Metro-Goldwyn-Mayer was the largest and best known Hollywood studio, next to Fox, Warner Bros, and Universal. It was founded by the merger of several small companies (Metro Pictures, Goldwyn Pictures, and Louis B. Mayer Productions) in 1924. Despite having Samuel Goldwyn’s name on the logo, the man left the Goldwyn company even before the merger. Thus, MGM was headed by Louis B. Mayer and Irving Thalberg.
In the beginning, Metro Pictures provided the leading stars and directors. Goldwyn provided the studio at Culver City and the roaring lion logo adopted by the company. Mayer provided his own small band of stars and was essentially the head of the studio until his death in 1927.
The company was best known for its continuous stream of new and upcoming stars and was well known for the quality and loyalty of their people. There were even technicians who worked in the company for over 30 years. However, the company was devoted more to the craft of filmmaking, rather than the art of it, and so most of its directors left after a relatively short time. Names like Stroheim, Ingram, Stiller, and Sjöström left the company, taking their creativity with them.
Effectively, MGM remained a B-Movie powerhouse, despite the quality and the mantra Mayer instilled in the company: “If it’s an MGM film, it has to look like an MGM film”. However, there were a few surprises MGM provided, such as the movies The Wind by Sjöström and Gish, The Crowd by Vidor, and Freaks by Browning.
It took some time for MGM to adapt to sound, but once it did, the company developed as rapidly as its first appearance in American cinemas. They created successful talkies, throughout the boom years of 1929 and 1930, starting with The Broadway Melody. Even the classic film Gone With The Wind held them high during these years.
The Beginning of the End
As the company grew more and more successful, the conflict between Mayer and Thalberg began to grow. Thalberg believed that Mayer took more credit than he deserved, and led him to renegotiate their annual bonus, with Thalberg to take more than Mayer.
His victory didn’t last long, since he became seriously ill in 1932, and had to take a long leave of absence. By the time he came back, Mayer had reorganized the company. He promoted several production supervisors to the role of full producers and even hired his son-in-law David O. Selznick. Eventually, Thalberg decided to become an independent producer and signed up some stars to work under him, even when he did leave the company.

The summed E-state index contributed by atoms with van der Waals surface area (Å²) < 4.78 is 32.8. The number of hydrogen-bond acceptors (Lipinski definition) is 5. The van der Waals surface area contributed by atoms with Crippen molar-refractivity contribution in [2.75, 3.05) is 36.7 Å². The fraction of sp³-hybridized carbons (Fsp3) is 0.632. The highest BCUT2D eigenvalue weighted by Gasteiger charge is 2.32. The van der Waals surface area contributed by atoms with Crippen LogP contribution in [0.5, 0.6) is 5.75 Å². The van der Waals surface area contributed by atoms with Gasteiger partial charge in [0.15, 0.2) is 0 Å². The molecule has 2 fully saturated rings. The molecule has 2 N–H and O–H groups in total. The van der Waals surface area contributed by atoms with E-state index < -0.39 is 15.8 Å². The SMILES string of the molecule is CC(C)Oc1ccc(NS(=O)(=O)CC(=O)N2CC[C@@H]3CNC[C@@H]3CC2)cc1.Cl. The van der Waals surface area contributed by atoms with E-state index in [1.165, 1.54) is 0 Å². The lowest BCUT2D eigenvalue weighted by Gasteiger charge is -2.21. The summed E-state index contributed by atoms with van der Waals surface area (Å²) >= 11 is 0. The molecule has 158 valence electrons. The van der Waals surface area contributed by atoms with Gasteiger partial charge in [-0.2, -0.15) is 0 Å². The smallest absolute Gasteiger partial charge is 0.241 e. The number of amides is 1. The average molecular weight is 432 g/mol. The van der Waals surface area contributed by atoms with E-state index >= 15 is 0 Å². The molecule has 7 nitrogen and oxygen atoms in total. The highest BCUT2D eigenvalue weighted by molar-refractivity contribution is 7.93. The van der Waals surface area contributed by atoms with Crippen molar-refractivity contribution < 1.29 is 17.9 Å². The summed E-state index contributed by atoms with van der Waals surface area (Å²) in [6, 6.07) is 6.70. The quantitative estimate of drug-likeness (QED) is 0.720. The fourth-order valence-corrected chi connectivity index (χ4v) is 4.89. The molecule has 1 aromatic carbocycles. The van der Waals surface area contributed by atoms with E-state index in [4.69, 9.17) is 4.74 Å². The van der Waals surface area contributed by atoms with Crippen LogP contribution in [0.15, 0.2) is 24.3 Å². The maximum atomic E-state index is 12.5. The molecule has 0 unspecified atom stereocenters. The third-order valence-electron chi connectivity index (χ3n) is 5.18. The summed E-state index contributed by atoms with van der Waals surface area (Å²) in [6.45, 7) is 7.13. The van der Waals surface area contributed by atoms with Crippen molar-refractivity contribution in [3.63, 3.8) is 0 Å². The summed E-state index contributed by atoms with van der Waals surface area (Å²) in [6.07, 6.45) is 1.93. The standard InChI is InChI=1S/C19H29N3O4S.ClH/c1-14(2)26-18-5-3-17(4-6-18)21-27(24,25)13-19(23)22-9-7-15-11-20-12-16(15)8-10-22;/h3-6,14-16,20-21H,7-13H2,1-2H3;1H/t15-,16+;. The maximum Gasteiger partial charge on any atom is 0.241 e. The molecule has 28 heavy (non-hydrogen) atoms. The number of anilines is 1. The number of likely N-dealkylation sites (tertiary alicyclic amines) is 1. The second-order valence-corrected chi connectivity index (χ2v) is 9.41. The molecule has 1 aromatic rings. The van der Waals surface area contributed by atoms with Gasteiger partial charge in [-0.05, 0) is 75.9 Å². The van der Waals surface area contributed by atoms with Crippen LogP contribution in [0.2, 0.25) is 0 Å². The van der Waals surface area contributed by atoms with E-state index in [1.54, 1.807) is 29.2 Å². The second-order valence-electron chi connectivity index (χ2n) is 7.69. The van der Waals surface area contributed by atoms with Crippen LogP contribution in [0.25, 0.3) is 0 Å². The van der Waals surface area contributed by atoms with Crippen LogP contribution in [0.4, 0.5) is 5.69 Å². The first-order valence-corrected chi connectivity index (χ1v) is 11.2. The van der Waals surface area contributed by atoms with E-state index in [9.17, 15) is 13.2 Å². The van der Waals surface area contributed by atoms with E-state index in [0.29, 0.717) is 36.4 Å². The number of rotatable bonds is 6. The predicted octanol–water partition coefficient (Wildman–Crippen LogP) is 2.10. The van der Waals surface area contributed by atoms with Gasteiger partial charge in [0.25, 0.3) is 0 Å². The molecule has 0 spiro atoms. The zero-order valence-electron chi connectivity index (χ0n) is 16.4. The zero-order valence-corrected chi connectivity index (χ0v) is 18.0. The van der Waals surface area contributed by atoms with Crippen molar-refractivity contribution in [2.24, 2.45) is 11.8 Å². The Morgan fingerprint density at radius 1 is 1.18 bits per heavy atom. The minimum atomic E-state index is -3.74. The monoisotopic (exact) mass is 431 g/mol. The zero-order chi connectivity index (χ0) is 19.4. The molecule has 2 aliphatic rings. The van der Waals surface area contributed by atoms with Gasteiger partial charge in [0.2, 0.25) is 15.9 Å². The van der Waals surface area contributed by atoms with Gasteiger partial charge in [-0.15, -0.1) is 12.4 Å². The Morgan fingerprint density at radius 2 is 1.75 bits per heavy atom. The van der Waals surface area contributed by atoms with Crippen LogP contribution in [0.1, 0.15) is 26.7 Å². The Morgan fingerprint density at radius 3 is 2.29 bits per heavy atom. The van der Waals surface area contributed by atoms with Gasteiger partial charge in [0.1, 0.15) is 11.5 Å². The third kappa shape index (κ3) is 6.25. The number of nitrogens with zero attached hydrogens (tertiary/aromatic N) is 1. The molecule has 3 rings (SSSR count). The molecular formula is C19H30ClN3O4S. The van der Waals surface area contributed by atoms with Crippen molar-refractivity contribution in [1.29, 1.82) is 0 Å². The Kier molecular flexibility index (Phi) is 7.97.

In the 1930s the company really found its ground. It created films like Mutiny and the Bounty (1935), A Tale of Two Cities, and The Great Ziegfeld. MGM even went on to create several shorts and cartoons, of which one of the most famous and most successful was the Tom and Jerry series. For several years, the company would continue to grow. Its studio at Culver City grew from its original 40-acre plot to a 187-acre complex of six lots.
It wasn’t until 1951 did the company fully start to decline. 1951 was the year Mayer left, after a dispute between himself and Schary, who was added to the company to help bring a new image to the company. The company fell below the line in 1957, but in the next year broke even with the release of Gigi. A year after that, the epic Ben-Hur saw to their former glory, which didn’t last long. There were too many management changes and not enough positive leadership, to the point where nobody agreed on anything.
Back Down Again
Ever since the departure of Mayer and Schary, the company struggled to keep up with the demands of the film industry. Its films were nothing if not one-time entertainment spiels and forgettable at best. Despite some of their well-known films such as Thelma and Louise and Goldeneye, the company continues to struggle. Most of its shares have been distributed to the likes of Fox, United Artists, and Pathé. Now in 2017, it looks like the company has all but completely dissolved, and it is yet to be seen if MGM studios will ever regain its former glory.
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